What should you do with an inheritance?
An inheritance usually comes with mixed feelings. While the money can be enormously helpful, grief and guilt can sometimes factor into the decisions that follow. You may want to honour the wishes of the person who passed on, whether that involves saving prudently for the future, or spending the money on a once in a lifetime experience.
You should also consider your own financial plans. An unexpected windfall can bring you closer to your goals, whether that is early retirement or a step on the property ladder.
The amount is also relevant, particularly relative to your financial situation. If you are already financially comfortable, a few thousand pounds could go towards a family holiday. If you are struggling, even a modest amount can be life changing.
Below are some potential options for your inheritance.
Cash interest is pitifully low at the moment, even with the recent interest rate increase.
But there are still good reasons for holding cash. An unforeseen bill, urgent repair, illness, or period of unemployment could mean that you need to access a sum of money at short notice. If you don’t have the cash to hand, you could end up in debt.
It’s worth keeping an emergency fund of around 6 months’ expenditure to deal with the unexpected. If you don’t already have some reserves in place, it’s worth keeping some of your inheritance in a savings account for this purpose.
If you are on track to meet your financial goals, you might feel that spending the money is a better use of your inheritance. Some options include:
- Extending your home or upsizing to a bigger one
- Buying a new car
- A dream holiday for the family
- Investing in a motorhome for many years of adventures
You should always shop around for the best deal and think carefully about any purchases.
Another option is to invest the money for long term growth.
The first step is to make use of your ISA allowance. This allows you to invest £20,000 per year for tax-free returns.
You can invest in shares, bonds, funds, investment trusts, ETFs, and many other asset types. It’s always worth checking the costs and the risk profile of your chosen investment to ensure it’s suitable for your requirements.
You should aim to invest in a wide range of assets, and avoid anything you don’t understand or looks too good to be true.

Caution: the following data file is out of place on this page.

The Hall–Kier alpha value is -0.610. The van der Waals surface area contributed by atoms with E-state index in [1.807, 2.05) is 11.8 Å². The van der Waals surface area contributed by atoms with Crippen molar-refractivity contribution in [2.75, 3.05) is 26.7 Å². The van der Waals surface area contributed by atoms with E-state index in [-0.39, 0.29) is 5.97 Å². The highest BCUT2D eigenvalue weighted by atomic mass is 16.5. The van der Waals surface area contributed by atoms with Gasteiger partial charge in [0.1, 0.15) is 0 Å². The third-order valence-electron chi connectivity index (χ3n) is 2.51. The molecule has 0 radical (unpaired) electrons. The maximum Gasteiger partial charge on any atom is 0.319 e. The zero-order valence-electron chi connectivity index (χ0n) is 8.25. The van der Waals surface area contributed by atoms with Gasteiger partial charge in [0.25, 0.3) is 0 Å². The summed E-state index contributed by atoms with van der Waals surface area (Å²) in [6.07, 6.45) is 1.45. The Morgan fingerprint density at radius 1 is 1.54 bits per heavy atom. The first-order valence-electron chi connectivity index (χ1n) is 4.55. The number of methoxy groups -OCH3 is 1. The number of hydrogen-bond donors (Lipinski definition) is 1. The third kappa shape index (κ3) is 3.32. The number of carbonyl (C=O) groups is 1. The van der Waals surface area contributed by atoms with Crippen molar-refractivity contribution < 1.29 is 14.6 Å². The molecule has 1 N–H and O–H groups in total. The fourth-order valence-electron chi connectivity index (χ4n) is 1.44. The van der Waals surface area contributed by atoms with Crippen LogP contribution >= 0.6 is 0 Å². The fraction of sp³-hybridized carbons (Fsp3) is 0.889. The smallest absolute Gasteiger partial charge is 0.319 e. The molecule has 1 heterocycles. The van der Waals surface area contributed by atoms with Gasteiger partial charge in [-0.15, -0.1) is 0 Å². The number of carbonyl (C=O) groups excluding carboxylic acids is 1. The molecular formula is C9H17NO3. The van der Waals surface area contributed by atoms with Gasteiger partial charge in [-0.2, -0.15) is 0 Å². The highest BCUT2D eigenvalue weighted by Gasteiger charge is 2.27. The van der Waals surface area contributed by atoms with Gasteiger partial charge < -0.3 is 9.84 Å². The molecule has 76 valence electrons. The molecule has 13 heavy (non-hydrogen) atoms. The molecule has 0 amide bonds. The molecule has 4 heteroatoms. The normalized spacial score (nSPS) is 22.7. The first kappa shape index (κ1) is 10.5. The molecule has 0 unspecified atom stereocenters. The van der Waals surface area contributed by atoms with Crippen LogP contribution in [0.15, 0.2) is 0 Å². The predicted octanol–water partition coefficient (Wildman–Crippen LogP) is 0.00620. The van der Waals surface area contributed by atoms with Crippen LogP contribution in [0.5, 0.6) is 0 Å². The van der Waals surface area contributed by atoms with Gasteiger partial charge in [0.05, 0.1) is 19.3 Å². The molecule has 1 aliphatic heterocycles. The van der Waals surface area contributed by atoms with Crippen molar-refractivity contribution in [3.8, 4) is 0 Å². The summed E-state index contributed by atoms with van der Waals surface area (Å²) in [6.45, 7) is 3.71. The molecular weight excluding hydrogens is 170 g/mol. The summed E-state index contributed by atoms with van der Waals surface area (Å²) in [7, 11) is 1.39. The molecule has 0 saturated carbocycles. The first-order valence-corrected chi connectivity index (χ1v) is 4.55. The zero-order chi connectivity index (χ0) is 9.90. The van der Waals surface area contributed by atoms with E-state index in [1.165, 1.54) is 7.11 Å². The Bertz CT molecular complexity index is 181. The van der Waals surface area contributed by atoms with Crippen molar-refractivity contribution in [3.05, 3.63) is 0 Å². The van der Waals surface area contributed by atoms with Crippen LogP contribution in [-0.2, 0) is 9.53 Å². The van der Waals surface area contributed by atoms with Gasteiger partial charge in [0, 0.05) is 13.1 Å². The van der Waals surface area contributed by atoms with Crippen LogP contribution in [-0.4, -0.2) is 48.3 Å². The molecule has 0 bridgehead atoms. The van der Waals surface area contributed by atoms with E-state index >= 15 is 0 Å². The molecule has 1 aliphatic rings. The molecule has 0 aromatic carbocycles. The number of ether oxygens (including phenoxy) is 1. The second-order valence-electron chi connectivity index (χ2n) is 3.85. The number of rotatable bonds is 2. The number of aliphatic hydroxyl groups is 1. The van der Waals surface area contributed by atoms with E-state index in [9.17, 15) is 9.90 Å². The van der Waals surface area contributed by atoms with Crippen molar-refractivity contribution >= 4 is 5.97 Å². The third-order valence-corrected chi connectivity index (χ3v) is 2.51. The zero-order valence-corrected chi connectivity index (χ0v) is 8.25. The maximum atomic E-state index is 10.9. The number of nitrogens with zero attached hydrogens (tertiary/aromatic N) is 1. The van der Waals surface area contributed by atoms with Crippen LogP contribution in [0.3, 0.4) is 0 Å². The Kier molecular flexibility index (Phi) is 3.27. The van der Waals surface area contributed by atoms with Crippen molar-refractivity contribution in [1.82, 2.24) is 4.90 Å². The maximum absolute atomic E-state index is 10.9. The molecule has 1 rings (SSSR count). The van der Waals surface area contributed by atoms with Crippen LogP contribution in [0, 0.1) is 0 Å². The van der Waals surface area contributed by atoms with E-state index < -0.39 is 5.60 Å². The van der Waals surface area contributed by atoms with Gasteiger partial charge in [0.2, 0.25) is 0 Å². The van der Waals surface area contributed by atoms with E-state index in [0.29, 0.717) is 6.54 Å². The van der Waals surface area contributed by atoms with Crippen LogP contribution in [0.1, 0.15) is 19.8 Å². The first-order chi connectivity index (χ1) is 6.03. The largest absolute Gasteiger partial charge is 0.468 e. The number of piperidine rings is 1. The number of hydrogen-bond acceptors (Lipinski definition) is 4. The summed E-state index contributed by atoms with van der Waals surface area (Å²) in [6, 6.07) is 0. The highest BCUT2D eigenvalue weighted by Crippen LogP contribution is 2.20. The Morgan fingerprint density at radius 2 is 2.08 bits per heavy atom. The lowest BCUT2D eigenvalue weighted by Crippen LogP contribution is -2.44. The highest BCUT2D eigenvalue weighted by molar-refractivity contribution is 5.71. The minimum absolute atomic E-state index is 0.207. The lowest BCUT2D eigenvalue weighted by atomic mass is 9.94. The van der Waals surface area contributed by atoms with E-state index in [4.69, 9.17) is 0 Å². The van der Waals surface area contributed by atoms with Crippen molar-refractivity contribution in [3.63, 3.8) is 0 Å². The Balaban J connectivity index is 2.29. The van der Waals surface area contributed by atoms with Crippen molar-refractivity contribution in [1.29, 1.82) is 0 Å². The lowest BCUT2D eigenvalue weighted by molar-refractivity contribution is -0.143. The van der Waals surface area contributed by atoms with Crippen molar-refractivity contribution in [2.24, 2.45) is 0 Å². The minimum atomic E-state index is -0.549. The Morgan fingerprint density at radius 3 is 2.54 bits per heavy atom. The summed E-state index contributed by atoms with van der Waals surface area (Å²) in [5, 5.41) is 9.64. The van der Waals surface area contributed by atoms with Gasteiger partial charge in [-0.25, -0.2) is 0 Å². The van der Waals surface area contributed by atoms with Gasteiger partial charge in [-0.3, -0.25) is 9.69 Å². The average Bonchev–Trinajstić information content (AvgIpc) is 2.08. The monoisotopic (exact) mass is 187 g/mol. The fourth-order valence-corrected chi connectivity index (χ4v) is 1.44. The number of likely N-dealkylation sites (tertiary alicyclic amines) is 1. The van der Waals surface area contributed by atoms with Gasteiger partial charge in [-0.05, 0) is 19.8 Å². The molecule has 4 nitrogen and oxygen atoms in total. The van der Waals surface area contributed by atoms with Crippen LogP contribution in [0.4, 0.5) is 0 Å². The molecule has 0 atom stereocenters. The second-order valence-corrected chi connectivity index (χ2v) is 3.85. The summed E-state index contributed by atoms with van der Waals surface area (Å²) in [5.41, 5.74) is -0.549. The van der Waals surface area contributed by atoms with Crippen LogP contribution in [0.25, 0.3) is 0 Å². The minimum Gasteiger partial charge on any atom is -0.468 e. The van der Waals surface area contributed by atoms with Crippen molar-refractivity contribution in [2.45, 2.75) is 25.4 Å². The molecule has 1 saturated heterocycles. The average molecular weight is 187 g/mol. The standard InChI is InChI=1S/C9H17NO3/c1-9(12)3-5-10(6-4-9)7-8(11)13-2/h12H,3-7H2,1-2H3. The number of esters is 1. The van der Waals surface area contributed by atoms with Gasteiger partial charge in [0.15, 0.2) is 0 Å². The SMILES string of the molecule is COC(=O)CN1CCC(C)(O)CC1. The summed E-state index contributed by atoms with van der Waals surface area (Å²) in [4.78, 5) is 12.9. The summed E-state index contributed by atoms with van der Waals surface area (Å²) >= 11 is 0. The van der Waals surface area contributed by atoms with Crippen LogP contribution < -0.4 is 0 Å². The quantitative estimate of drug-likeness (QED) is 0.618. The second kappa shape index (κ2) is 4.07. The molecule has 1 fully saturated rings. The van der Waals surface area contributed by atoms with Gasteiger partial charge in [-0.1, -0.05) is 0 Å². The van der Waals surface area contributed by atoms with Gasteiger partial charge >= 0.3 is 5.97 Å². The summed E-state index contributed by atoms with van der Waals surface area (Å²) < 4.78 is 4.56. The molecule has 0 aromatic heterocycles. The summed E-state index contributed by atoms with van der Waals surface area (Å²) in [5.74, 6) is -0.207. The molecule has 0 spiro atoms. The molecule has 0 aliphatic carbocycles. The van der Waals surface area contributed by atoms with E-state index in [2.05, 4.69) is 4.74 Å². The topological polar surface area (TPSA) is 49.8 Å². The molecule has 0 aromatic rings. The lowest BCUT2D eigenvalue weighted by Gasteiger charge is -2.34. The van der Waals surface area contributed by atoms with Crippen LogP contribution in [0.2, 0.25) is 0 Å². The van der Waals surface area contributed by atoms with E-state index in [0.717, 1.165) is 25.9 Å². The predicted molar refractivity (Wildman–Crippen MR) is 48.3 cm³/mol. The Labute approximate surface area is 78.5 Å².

A diversified, multi-asset tracker fund is a good option for beginner investors as it allows you to invest in a wide section of the market at a low cost.
Top Up Your Pension
A good way to invest for the long term is to contribute to a pension. You might already have one through your employer, or you can set one up yourself.
Anyone can contribute up to £2,880 per year to a pension. This receives tax relief of 20%, resulting in a gross contribution of £3,600. Higher and additional rate taxpayers receive further relief through their tax returns. If you are working or running your own business, you will probably be able to contribute much more than this.
Pensions grow free of tax, and when you retire, you can withdraw 25% of your pot as a lump sum. If you are unlikely to need the money for many years, a lump sum pension contribution could be a good use of your inheritance.
Buying property is a key goal for many people, but saving a deposit can be an obstacle. Using your inheritance for this purpose could be an excellent use of the money as it achieves a short term goal, while contributing to your financial security.
You might also be considering buying a second property to let out. Investing in property is still a popular choice, and worth considering if you know what you are doing. However, there are a number of disadvantages to investing in property rather than other assets, for example:
- A surcharge of 3% (4% in Scotland and Wales) payable in addition to the normal rate of stamp duty.
- Higher rates of capital gains tax when you sell.
- You can only claim basic rate tax relief against your mortgage interest, which is bad news if you are a higher or additional rate taxpayer.
- Property is not particularly liquid and it can take time to sell and recoup your investment. Additionally, dealing with tenants and letting agents can take up a lot of time.
If you are keen to invest in property, you should weigh it up with other investment options and avoid rushing into anything.
Pay off Debt
A high priority should be to clear expensive debt such as loans or credit cards.
A mortgage can be a trickier decision, as interest rates are generally low and you might find you are better off over the long term if you keep the mortgage and invest the money. Of course, this can go wrong, as the investment could fall in value.
This decision will depend on your overall financial position and how you feel about risk.
Give it Away
If you are in a financially secure position, you may not require the money for your own needs. It could even increase the value of your estate and result in an unwelcome inheritance tax bill.
If you give the money away, it will remain in your estate for seven years.
Giving the money to charity is one option. Charitable gifts are immediately outside your estate. However, this may not align with the wishes of the person who left you the money, as their intention was to probably to keep it in the family.
Alternatively, could enact a deed of variation within two years of death. This effectively changes the person’s Will so that the money can be redirected to someone else (for example, your children) or a trust. This can be complex, particularly if there are several beneficiaries, who may not all be in agreement.
Receiving an inheritance can give you a lot to think about, especially if it is for a large sum. If you are unsure, it’s worth taking some time before making the decision, seeking advice where necessary, particularly if the person who died was a close relative.
For further information or advice please contact one of our Wealth Managers or call us on 01395 207350.